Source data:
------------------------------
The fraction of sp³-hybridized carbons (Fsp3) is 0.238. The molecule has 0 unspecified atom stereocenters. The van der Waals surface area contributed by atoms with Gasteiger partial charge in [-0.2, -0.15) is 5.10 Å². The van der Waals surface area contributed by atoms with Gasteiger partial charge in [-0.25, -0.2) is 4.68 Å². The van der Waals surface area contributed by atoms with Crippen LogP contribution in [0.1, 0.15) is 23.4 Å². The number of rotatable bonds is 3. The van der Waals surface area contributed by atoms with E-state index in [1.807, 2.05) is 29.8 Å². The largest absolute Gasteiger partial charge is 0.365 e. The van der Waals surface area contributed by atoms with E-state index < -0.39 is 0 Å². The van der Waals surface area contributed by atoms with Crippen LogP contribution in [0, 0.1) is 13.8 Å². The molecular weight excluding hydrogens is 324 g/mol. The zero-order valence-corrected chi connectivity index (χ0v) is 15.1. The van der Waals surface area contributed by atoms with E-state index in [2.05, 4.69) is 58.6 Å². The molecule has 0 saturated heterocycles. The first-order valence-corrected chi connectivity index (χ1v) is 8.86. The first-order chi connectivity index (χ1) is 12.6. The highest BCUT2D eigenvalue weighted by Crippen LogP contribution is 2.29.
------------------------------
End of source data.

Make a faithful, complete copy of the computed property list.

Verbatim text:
The fraction of sp³-hybridized carbons (Fsp3) is 0.238. The molecule has 0 unspecified atom stereocenters. The van der Waals surface area contributed by atoms with Gasteiger partial charge in [-0.2, -0.15) is 5.10 Å². The van der Waals surface area contributed by atoms with Gasteiger partial charge in [-0.25, -0.2) is 4.68 Å². The van der Waals surface area contributed by atoms with Crippen LogP contribution in [0.1, 0.15) is 23.4 Å². The number of rotatable bonds is 3. The van der Waals surface area contributed by atoms with E-state index in [1.807, 2.05) is 29.8 Å². The largest absolute Gasteiger partial charge is 0.365 e. The van der Waals surface area contributed by atoms with E-state index < -0.39 is 0 Å². The van der Waals surface area contributed by atoms with Crippen LogP contribution in [0, 0.1) is 13.8 Å². The molecular weight excluding hydrogens is 324 g/mol. The zero-order valence-corrected chi connectivity index (χ0v) is 15.1. The van der Waals surface area contributed by atoms with E-state index in [2.05, 4.69) is 58.6 Å². The molecule has 0 saturated heterocycles. The first-order valence-corrected chi connectivity index (χ1v) is 8.86. The first-order chi connectivity index (χ1) is 12.6. The highest BCUT2D eigenvalue weighted by Crippen LogP contribution is 2.29.